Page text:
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"Yo le dije a él que no se fuera tan tarde del trabajo."

Translation:I told him not to leave work so late.

0
5 years ago

44 Comments


https://www.duolingo.com/theratt

Can someone explain why fuera now translates to "leave"

7
Reply4 years ago

https://www.duolingo.com/kcmurphy
kcmurphyPlus
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It's actually "se fuera," the past subjunctive conjugation of "irse."

28
Reply4 years ago

https://www.duolingo.com/elizadeux
elizadeux
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The problem is that some of the other sentences translate "se fuera" as "to go." So, that might be confusing to someone who doesn't know the difference between ir and irse that it isn't being translated consistently. Go away is also another translation of irse.

3
Reply3 months ago

https://www.duolingo.com/dcrand
dcrand
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Wiktionary: to go (reflexive) to go away, to leave. See irse. http://en.wiktionary.org/wiki/irse this appears to be a strange case of the reflexive reversing the meaning of a word.

5
Reply4 years ago

https://www.duolingo.com/rocko2012
rocko2012
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It could be the same reason "fue" can sometimes mean "leave" or "went". If there is an indication you are leaving a point such as "del" (from the) work in this example it is "leave/left". If it was "al"( to the) work it would be motion to work and thus "went/go".

4
Reply4 years ago

https://www.duolingo.com/neiht20
neiht20
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Well... "ir" usually only means "to go" (http://www.wordreference.com/es/en/translation.asp?spen=Ir). It gets translated as "to leave" when it's in the reflexive "irse" like in the original sentence (se fuera). When talking about leaving a place, the preposition is needed, even though in English, it can be omitted. The "de" alone doesn't necessary tell you that the verb means "to leave", rather it is the verb that requires you to add in the preposition, which further emphasizes that you are leaving that place, in this case at least.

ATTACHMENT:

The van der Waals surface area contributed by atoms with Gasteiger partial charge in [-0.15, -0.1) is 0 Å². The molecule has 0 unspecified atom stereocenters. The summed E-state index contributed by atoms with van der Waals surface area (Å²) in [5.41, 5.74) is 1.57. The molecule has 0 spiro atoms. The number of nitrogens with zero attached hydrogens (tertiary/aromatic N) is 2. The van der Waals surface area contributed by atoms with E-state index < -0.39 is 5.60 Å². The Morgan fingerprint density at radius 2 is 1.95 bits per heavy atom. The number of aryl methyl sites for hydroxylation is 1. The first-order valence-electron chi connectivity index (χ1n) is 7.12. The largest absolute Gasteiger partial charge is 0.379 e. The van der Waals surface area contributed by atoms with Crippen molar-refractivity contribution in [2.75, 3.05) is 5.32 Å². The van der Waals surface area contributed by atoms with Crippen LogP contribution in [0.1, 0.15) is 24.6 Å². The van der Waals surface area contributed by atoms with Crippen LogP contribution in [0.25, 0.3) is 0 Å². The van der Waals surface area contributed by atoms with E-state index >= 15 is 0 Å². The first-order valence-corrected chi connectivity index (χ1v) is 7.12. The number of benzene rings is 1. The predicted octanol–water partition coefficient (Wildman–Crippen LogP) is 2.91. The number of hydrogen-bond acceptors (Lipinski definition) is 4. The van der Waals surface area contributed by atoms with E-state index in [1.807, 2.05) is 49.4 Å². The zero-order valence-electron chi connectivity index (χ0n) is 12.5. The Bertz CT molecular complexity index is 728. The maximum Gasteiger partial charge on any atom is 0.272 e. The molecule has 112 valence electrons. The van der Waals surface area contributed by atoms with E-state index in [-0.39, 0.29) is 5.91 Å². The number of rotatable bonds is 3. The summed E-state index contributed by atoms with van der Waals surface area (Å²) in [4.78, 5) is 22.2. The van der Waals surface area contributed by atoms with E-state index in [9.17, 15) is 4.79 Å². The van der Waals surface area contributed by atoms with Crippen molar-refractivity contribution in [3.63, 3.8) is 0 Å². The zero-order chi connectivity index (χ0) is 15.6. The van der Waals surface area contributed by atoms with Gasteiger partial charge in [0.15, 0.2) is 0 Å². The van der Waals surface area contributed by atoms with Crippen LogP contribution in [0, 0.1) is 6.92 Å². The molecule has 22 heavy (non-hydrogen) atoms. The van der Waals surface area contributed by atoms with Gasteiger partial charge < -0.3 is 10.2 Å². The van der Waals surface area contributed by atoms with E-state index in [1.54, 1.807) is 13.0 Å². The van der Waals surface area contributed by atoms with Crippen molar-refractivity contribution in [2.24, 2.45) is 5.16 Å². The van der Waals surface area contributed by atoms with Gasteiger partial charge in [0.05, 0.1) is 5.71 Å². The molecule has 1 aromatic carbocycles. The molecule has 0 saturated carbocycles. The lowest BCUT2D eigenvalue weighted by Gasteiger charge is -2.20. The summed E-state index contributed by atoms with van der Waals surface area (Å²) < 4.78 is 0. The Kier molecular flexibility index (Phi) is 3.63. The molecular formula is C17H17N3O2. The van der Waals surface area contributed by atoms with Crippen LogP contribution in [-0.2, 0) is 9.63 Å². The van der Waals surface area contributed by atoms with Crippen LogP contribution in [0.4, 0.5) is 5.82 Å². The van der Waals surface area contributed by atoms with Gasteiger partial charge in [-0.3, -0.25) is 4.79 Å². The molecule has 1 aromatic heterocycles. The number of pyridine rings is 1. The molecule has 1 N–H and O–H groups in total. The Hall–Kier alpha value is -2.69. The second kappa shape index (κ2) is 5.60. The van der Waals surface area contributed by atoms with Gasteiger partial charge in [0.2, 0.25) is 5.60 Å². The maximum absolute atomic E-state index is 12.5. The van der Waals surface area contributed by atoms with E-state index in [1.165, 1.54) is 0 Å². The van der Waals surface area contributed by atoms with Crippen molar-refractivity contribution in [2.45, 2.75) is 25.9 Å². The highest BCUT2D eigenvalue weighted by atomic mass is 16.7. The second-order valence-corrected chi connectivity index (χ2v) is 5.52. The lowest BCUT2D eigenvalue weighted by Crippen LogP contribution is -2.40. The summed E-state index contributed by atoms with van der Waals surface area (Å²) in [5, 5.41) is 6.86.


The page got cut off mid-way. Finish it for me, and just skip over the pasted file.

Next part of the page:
4
Reply14 years ago

https://www.duolingo.com/toggrikk
toggrikk
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I am often translating "tan" to "that", such as in this sentence. Should it be accepted?

3
Reply4 years ago

https://www.duolingo.com/elizadeux
elizadeux
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I don't know. "That" isn't listed as one of the meanings of "tan" here: http://www.wordreference.com/es/en/translation.asp?spen=tan

However, "that" is listed in two of the definitions for "that" here: http://www.wordreference.com/es/translation.asp?tranword=that

  • that adv (so) tan adv

It's not that easy to learn a new language after age fifty. = No es tan fácil aprender un idioma después de los cincuenta años.

  • that adv (very) tan adv